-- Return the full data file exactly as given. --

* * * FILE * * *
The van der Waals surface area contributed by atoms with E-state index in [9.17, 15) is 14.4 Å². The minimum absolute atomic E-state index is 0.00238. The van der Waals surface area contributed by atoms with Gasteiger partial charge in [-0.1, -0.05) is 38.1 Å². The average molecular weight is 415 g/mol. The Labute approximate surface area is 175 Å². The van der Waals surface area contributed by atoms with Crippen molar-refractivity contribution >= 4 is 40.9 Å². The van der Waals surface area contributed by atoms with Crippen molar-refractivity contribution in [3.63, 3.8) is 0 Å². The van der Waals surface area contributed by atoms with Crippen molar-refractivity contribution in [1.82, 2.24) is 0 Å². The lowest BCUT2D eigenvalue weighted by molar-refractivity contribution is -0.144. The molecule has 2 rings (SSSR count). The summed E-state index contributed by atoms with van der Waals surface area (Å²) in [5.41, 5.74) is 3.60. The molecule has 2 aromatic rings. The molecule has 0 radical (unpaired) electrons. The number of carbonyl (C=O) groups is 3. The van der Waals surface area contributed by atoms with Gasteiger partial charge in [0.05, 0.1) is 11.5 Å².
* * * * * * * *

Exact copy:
The van der Waals surface area contributed by atoms with E-state index in [9.17, 15) is 14.4 Å². The minimum absolute atomic E-state index is 0.00238. The van der Waals surface area contributed by atoms with Gasteiger partial charge in [-0.1, -0.05) is 38.1 Å². The average molecular weight is 415 g/mol. The Labute approximate surface area is 175 Å². The van der Waals surface area contributed by atoms with Crippen molar-refractivity contribution >= 4 is 40.9 Å². The van der Waals surface area contributed by atoms with Crippen molar-refractivity contribution in [3.63, 3.8) is 0 Å². The van der Waals surface area contributed by atoms with Crippen molar-refractivity contribution in [1.82, 2.24) is 0 Å². The lowest BCUT2D eigenvalue weighted by molar-refractivity contribution is -0.144. The molecule has 2 rings (SSSR count). The summed E-state index contributed by atoms with van der Waals surface area (Å²) in [5.41, 5.74) is 3.60. The molecule has 2 aromatic rings. The molecule has 0 radical (unpaired) electrons. The number of carbonyl (C=O) groups is 3. The van der Waals surface area contributed by atoms with Gasteiger partial charge in [0.05, 0.1) is 11.5 Å².